- Chemical – Use the right chemical for the task at hand. To compensate for any reduction in one of these for variables increase one of the other variables i.e. Should the temperature be cold, increase the contact time between the graffiti and the graffiti remover, alternatively you could increase the temperature, by using a hot water pressure washing system.
Environmentally sustainable removal
This method involves using organic products which remove the graffiti from the surface. This approach is a comparable in cost to a chemical or paint out removal, and often have the benefit of lower or no safety and health risk.
Baking Soda or Dry Ice Blasting is a enviornmentally sustainable method of removing graffiti. This process involves using abrasive particles to safely remove the paint without damaging surfaces. Surfaces that respond well to blasting are concrete, brick, stone, wood, and glass.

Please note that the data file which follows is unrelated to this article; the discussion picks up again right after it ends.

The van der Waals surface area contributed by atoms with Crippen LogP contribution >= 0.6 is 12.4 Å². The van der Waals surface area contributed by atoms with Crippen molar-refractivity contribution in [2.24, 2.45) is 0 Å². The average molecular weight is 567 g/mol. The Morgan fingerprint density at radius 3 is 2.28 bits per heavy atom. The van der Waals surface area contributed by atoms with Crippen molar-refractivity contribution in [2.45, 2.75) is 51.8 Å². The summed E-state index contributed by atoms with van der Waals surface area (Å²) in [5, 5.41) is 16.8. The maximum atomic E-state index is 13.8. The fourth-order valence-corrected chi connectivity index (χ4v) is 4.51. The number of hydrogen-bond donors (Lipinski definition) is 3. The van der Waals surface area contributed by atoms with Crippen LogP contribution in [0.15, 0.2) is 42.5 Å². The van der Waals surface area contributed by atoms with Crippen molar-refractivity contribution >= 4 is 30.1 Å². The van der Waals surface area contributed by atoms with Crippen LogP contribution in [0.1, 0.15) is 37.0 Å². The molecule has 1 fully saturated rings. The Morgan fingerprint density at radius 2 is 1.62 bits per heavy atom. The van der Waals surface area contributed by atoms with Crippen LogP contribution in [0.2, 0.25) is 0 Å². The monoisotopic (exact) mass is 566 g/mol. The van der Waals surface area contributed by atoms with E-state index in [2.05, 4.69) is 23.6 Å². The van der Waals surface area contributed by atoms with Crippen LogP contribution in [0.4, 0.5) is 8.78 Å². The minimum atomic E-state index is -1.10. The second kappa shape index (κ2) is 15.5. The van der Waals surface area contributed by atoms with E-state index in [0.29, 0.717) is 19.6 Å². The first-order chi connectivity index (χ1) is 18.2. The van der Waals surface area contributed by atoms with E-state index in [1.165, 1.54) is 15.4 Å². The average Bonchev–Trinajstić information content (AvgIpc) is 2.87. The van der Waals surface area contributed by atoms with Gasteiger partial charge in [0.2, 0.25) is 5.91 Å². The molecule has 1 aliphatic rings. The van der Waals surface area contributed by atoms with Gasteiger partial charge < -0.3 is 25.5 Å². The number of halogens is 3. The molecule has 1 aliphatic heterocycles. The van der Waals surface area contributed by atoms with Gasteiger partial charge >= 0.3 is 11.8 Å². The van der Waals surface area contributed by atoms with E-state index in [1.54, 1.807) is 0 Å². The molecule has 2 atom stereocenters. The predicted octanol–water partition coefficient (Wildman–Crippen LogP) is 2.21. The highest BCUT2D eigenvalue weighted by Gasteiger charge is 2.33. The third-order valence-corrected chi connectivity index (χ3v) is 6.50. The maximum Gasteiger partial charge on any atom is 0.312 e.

Graffiti on historic surfaces
Many graffiti removal methods involve abrasive processes (wire-brushing, grit blasting, etc.) or the use of powerful and potentially hazardous chemical solvents, which may damage historic fabric such as the stone facade of a historic building. Laser cleaning (using lasers of the Nd:YAG wavelength), although more expensive, is likely to be more appropriate for historic stonework. Some chemical cleaning agents can also be used with an inert poultice material, in which case the chemical is usually applied first to dissolve the pigment, followed by the poultice to draw the pigment in solution out of the substrate. Removal of graffiti from historic surfaces and objects should only be undertaken by appropriately trained and skilled personnel.